"It is a struggle. We know parenting is incredibly difficult and the desire and the need for good sleep is so real," pediatrician and AAP spokesperson Dr. Elizabeth Murray said, but "we know that some of these devices that make these great claims perhaps are not safe."
Read the full article.
On-Site Lactation Support Center
T he Pediatric Center's on-site Lactation Support Center led by our own Director of Lactation Support, Clare Cardo McKegney, DNP, APN, CPNP, is here to support you in breastfeeding your child. Dr. McKegney is a board certified pediatric nurse practitioner and certified breastfeeding counselor with over 18 years of advanced practice in pediatrics. 

Our modern and private on-site lactation suite provides a warm and relaxed environment for the mother and infant to enjoy a positive breastfeeding experience. 

We also offer a free prenatal class every month, open to the public. 

To schedule your lactation consultation, attend our free prenatal class or make an appointment please call us at 908-508-0400.

Find More Topics On Our Blog
The Pediatric Center's blog is an invaluable resource for pediatric and parenting topics. The blog is right on our website . It includes topics such as "12 Super Foods for Lactation Aid", "Best Winter Skincare Tips" and so much more.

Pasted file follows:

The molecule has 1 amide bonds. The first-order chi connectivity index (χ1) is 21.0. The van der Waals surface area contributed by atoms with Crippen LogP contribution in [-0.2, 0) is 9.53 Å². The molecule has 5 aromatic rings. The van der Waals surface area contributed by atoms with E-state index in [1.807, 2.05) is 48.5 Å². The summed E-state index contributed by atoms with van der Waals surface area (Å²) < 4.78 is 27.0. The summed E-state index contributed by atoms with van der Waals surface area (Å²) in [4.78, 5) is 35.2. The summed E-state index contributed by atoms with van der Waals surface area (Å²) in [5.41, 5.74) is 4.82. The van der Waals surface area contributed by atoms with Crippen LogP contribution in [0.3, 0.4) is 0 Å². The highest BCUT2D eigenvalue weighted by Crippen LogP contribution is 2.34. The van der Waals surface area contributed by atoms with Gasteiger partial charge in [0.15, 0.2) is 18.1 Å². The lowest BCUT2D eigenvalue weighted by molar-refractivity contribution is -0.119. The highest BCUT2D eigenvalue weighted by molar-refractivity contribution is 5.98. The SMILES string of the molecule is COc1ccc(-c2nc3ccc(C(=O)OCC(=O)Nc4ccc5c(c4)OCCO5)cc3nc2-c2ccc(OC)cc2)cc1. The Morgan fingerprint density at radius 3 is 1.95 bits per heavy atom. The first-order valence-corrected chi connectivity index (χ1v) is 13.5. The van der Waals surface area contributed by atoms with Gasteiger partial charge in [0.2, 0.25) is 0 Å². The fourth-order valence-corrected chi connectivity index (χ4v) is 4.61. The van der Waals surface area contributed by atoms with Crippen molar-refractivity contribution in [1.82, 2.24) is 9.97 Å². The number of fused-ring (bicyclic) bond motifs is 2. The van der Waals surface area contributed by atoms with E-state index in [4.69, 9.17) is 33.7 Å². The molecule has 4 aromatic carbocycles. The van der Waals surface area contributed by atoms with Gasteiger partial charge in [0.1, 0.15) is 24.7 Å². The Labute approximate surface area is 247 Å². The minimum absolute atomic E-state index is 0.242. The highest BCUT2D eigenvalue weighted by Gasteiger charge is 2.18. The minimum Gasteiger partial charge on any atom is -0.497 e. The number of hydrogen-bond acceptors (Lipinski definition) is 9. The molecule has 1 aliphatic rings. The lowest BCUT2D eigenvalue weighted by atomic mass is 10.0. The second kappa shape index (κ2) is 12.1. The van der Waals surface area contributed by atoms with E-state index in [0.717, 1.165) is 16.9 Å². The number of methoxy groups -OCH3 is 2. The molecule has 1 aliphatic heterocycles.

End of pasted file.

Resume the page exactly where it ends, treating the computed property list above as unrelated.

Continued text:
Patient Portal
The Pediatric Center's patient portal provides personal access  to your family's  medical records. 

You can access information such as immunization records, visit summaries, request appointments, view dates for upcoming appointments and pay your bill.

Sign up is quick from our website. Click here.
Do You Need A Pediatric Specialist?
If you are in search of a pediatric specialist, please know we are here to guide you.

We have a wide network of doctors we can refer to ensure you are in good hands.

We specialize in developmental & behavioral health and focus on positive parenting practices. We can offer guidance on depression, eating disorders, developmental concerns and many other issues.

You are not alone. 
Please call to make an appointment to meet with one of our physicians:  
The Pediatric Center Online Bill Pay
Online Bill Payment
The Pediatric Center offers the ease and convenience of online bill baby_laptopbuying.jpg payment.   

Simply visit our " Bill Payment & Insurance" page on our website. 

Payments Over The Phone
If you prefer, you can still make a payment over the phone by calling The Pediatric Center's billing department, HealthCare Billing, Inc:  
Toll Free:  877-852-9092  
Local:  908-237-9092
Vaccine Education Center
Did you know our website includes a Vaccine Education Center where you can find the immunization schedule for your child?
Reminder - we offer all students going to college the Meningococcal B vaccine. This vaccine is covered by insurance.  It is recommended it be administered to all students starting college as part of their pre-college physical. Please also discuss the new Gardasil vaccine with your practitioner.
View all the details here.
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Free Prenatal Class
We offer a free prenatal class on the 3rd Thursday of every month with our own
Dr. McKegney!
Click here to learn more.
It's A Partnership
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The Pediatric Center

556 Central Avenue, New Providence, NJ 07974